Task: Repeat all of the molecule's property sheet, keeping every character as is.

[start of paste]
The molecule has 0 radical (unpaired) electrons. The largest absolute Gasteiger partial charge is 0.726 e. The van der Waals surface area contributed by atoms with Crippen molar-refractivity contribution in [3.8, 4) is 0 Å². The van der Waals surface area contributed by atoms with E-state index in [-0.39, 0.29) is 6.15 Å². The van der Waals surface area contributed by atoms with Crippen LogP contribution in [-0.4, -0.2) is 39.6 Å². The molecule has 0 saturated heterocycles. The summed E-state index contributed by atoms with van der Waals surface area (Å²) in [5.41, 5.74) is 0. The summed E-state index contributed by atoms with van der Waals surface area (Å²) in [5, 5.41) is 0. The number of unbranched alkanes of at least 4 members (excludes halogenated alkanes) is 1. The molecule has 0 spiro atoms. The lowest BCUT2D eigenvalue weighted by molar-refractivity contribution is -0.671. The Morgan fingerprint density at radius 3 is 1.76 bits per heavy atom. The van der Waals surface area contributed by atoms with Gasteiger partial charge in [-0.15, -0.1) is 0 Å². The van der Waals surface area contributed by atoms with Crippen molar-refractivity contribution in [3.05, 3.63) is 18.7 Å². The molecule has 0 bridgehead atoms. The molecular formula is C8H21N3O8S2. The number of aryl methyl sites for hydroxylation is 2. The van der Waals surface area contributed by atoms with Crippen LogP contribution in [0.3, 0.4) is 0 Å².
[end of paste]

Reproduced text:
The molecule has 0 radical (unpaired) electrons. The largest absolute Gasteiger partial charge is 0.726 e. The van der Waals surface area contributed by atoms with Crippen molar-refractivity contribution in [3.8, 4) is 0 Å². The van der Waals surface area contributed by atoms with E-state index in [-0.39, 0.29) is 6.15 Å². The van der Waals surface area contributed by atoms with Crippen LogP contribution in [-0.4, -0.2) is 39.6 Å². The molecule has 0 saturated heterocycles. The summed E-state index contributed by atoms with van der Waals surface area (Å²) in [5.41, 5.74) is 0. The summed E-state index contributed by atoms with van der Waals surface area (Å²) in [5, 5.41) is 0. The number of unbranched alkanes of at least 4 members (excludes halogenated alkanes) is 1. The molecule has 0 spiro atoms. The lowest BCUT2D eigenvalue weighted by molar-refractivity contribution is -0.671. The Morgan fingerprint density at radius 3 is 1.76 bits per heavy atom. The van der Waals surface area contributed by atoms with Gasteiger partial charge in [-0.15, -0.1) is 0 Å². The van der Waals surface area contributed by atoms with Crippen molar-refractivity contribution in [3.05, 3.63) is 18.7 Å². The molecule has 0 bridgehead atoms. The molecular formula is C8H21N3O8S2. The number of aryl methyl sites for hydroxylation is 2. The van der Waals surface area contributed by atoms with Crippen LogP contribution in [0.3, 0.4) is 0 Å².